There’s something that both excites and scares me about the Doc Edge Festival.
It’s actually the same thing that does both, and that is being challenged on my own thoughts and ideas. But there’s nothing quite like walking out of a theatre having your mind completely changed from when you once walked in.
This year was no different. Well maybe, it was a little different.
Like many events around the world, this year’s Doc Edge Festival had to changed and adapt because of COVID. For a while none of us really knew if life would go back to normal, or even what that ‘normal’ would look like.
But thanks to Chorus, the Doc Edge’s new ‘normal’ was actually quite cool. See for the first time in its history, the Doc Edge Film Festival was at everyone’s doorstep, literally.
Lounges were transformed into theatres, and laptops and TV’s became the big screens. 83 of the world’s best true stories beamed directly into the comfort of everyone’s own homes - being dressed in pyjama’s never felt so good.
And there were so many films to choose from - my dog Yoko even got to sit in the audience.
#UNFIT for example was one of them. It was recorded pre-pandemic and Black Lives Matter protests and served as an incredibly timely and damning expose of Donald Trump, as told by his own republican ally’s and health officials.
The Prophet and the Space Aliens is the weirdest and yet most intriguing story I have come across, and centres on Claude Vorilhon, a man who claims he was taken by aliens in 1973, and has now come back as the world’s new messiah.
The most intriguing part of the festival by far though was the at-home after-film Q&A sessions with producers and directors of the films after their screenings.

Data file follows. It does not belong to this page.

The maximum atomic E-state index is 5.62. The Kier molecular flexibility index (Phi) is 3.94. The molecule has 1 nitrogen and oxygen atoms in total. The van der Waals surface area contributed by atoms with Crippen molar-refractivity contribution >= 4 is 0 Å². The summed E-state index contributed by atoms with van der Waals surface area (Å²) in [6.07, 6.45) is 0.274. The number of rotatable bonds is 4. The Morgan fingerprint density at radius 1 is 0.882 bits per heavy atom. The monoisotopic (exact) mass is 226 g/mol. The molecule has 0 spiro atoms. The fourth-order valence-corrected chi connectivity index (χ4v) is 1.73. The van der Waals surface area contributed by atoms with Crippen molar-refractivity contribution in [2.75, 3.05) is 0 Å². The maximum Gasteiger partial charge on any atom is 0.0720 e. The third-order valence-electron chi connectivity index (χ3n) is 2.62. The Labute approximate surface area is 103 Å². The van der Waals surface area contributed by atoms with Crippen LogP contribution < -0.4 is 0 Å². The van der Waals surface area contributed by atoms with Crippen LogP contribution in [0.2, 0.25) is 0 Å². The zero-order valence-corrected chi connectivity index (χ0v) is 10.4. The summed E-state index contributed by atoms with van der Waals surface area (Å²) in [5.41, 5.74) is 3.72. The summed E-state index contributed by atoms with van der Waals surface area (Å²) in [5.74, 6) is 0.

For these selected films, a zoom session between the festival director and film producer and directors would be setup, just like what would happen after films traditionally. Viewers were able to ask their own questions about the films and have them answered directly and instantly.
Particularly Angels on Diamond Street, which centres on a church run soup kitchen in Philadelphia, was a film that really struck a cord with me, and I was able to put my own thoughts and ideas to the filmmakers themselves.
Shot over two years the film exposes the crushing poverty, drug addiction, gun violence and police harassment that are a part of daily life of people there. It’s set in a black and multi-racial community that runs a soup kitchen in Philadelphia.
Both director Petr Lom and producer Corinne Van Egeraat gave a talk after this, explaining their reasons behind the film and its emerging themes.
The film was was beautiful, humbling, and centred around a simple idea that “everyone is welcome at the table.” Lom spoke to us about how we all come from different walks of life, different races, different experiences, but we are all welcome, and we are all part of the solution. I said to him during the Q&A it was quite a timely notion, and asked him what he thought about what was happening now. He said it was no different from what was happening before, other than the fact it’s now caught on camera.
It was a cool experience to be able to converse after the film to the makers from the comfort of my own home. The world has most certainly changed, but just like this festival, and thanks to Chorus, we have changed, grown, and adapted too.
I go to the Doc Edge Festival every year, and I suppose this year wasn’t any different. Well, maybe just a little.
The Doc Edge Festival is on until 5 July 2020, tickets are available on Eventfinda.
This article was created for Chorus